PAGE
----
Tuesday, September 18, 2012

Uchiwa Fans

Walking the streets of Tokyo or other large city on a humid Japanese summer day you are often presented with  small uchiwa fans advertising local businesses.  Promotional uchiwa are not a new trend. They were a popular advertising medium in  the Taisho period (1912-26) and possibly long before that.  The fans below  probably date from that period. I don't collect fans but I kept the first two because of the textile designs. The third one belongs to my son Hikaru who is a train enthusiast.

This first one is from  Yajima's general store in present day Kofu.  The woman is wearing what appears to be an Arimatsu shibori yukata with a stunning plover design:

On the reverse side the old phone advertises a two digit phone number and tells us that the shop sells such things  as cosmetics,  school requirements, 'zakka'  general goods,  small items for the home, Western goods etc.
The next uchiwa is advertising a kimono/clothing shop.  The woman on the front seems to be holding her own uchiwa with a sun design that reflects the design on the actual uchiwa. The other items are bolts of kimono fabric. They are beautifully presented held together with red thread. I still often get bolts of  old  kimono or lining silk presented like this.
The design on the reverse features paper tags typically used for labelling kimono fabrics and a pair of 'hasami' scissors . I'm not sure what the needle like thing  attached to the hasami is.
This final uchiwa is advertising a food shop with items listed including sweets, oil, 'natto' fermented soy beans, sugar etc.



Wednesday, September 5, 2012

In Store...

I've just put out a few more netsuke, including these three that are still attached. The first is a smooth, flat  gourd design and is attached to a leather lined kinchaku which probably dates from Meiji period. I love this:

This tiger and bamboo netsuke is a little older and is attached to an old tobacco pouch in not very good condition:
The last one is a delicate shiitake design netsuke attached to a small  damaged inro (case for medicine etc) . The inro doesn't really have any value but it's nice to have the little set together.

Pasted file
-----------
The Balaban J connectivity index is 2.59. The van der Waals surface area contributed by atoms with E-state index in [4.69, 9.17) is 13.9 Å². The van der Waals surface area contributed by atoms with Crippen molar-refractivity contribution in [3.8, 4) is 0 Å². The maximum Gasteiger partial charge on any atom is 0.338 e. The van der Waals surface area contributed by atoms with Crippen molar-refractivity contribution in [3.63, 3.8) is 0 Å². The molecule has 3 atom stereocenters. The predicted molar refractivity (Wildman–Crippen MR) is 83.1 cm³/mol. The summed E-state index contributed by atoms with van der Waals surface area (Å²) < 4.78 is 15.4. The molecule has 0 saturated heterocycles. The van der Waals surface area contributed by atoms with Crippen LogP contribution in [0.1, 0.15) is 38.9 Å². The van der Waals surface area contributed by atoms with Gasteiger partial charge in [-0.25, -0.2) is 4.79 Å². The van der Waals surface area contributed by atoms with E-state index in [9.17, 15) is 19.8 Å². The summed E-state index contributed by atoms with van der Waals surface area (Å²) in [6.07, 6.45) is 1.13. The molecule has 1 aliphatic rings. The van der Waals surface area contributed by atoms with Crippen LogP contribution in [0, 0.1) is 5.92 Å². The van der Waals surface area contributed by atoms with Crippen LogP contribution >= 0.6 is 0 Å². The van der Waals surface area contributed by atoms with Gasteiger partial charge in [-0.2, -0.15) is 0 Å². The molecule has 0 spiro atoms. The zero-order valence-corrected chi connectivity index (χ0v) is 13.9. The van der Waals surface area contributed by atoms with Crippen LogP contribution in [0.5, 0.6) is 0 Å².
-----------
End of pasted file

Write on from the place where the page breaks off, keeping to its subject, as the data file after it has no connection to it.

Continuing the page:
I've just put out a couple more rolls of silk shibori.  They both date from about the 1960's. I haven't had a lovely roll of allover kanoko shibori in the shop before:
This vibrant pink one is quite lovely:
I have these cotton bundles for sale on my website as well. They're made up of  antique indigo remnants in varying conditions. They're perfect  for  quilters and textile artists with a taste for 'boro' and all things rustic.
I had these lovely old Japanese glass beads in the shop a few years ago and just discovered that I still had some more (it's like that here!)  Based on the original packaging I think they date from mid 20th century.

Customers sometimes ask if I sell fabric with pre-printed sashiko patterns.  We only sell old indigo for traditional sashiko  ( you can of course do sashiko designs on any fabric that your needle and thread go through!) and I have never tried to source new sashiko fabrics pre-printed or plain. I like the character of the old fabrics and they usually have a more open weave which is easy to stitch.  I unpick most of the sashiko fabric from old futon covers and sometimes work jackets and linings ( we usually refer to this fabric as 'uraji' which just means lining).  I wash it, de-fluff it (it often still has old futon wadding stuck to it)  and  because it's  never in perfect condition divide it up into usable pieces (including remnants and patched pieces).  I decided to put patterns on some of the smaller panels. They're ready to stitch  to use as panels in quilts or smaller projects or you can just hem them to use as a table mat. If  they sell I'll keep doing it... it really doesn't take long to transfer a pattern with chalk paper.
It's impossible to put everything we have  in the shop on my website.  If you're ever interested in purchashing something from my 'in store' posts and can't make it into the shop  just give me a call or send me an email.